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Am J Ophthalmol. 2007 Dec;144(6):886-892. Epub 2007 Oct 4.

Intravitreal bevacizumab therapy for neovascular age-related macular degeneration with large submacular hemorrhage.

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Department of Ophthalmology, Medical University of Vienna, Austria.



To evaluate functional and anatomic effects of intravitreal bevacizumab (Avastin; Roche Pharma, Vienna, Austria) in patients with neovascular age-related macular degeneration (AMD) with large submacular hemorrhages.


Retrospective, clinical study.


Twenty-one eyes of 19 AMD patients with choroidal neovascularization and large submacular hemorrhage involving the fovea comprising more than 50% of the total lesion area were evaluated. All patients completed at least four months of follow-up; 12 patients fulfilled 12 months or more of follow-up. Patients were treated with up to six intravitreal bevacizumab injections (1 mg/0.04 ml) at a minimum of four-week intervals. Changes from baseline visual acuity (VA) scores, retinal measurements by optical coherence tomography (OCT), angiographic lesion characteristics, and hemorrhage size were analyzed. A safety assessment was performed at all visits.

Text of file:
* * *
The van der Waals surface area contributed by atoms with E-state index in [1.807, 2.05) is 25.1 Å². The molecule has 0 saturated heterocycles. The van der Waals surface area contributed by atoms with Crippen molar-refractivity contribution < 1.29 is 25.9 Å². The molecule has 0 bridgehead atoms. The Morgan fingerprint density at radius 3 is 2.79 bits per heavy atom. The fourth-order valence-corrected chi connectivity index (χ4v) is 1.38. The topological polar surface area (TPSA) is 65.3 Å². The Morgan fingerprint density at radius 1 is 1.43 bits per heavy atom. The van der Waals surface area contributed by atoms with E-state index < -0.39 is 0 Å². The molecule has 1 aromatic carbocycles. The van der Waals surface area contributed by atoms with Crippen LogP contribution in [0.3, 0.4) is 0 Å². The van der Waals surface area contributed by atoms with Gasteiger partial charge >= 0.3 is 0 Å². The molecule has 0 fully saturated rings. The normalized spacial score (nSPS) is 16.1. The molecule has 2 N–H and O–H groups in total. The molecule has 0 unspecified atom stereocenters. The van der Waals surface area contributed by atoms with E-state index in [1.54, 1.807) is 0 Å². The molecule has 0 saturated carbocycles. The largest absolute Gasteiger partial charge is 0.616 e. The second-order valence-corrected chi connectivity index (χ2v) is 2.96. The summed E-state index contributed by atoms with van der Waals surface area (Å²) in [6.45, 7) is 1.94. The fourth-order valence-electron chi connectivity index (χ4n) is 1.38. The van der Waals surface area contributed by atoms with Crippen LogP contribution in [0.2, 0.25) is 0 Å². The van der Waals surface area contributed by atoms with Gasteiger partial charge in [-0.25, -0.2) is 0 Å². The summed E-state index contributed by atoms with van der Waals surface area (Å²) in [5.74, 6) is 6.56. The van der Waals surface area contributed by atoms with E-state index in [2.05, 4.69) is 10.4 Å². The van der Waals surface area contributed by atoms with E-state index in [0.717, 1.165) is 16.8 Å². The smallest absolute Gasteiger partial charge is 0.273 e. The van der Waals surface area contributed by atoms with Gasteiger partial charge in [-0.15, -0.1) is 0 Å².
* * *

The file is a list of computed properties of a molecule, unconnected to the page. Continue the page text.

Intravitreal bevacizumab injections were well tolerated in all patients. At month 4, VA was stable or improved (visual loss of 3 acuity lines or fewer) in 100% and improved by at least 3 lines in 9.5%. Comparable results were found at month 12. On average, the central foveal thickness decreased significantly by 55 microm four weeks after the first injection (P < .001) and by 52 microm at month 4 (P = .002). A significant anatomic improvement also was found for maximum retinal thickness, minimum retinal thickness, and foveal volume (P < .05) and was maintained during four months of follow-up. Mean size of hemorrhage was significantly reduced from 19.7 mm(2) at baseline to 2.5 mm(2) at the four-month follow-up (P < .001).


Intravitreal bevacizumab seems to be a promising therapeutic option in eyes with neovascular AMD and large submacular hemorrhages, with a stabilization in VA and anatomic improvement.

[Indexed for MEDLINE]

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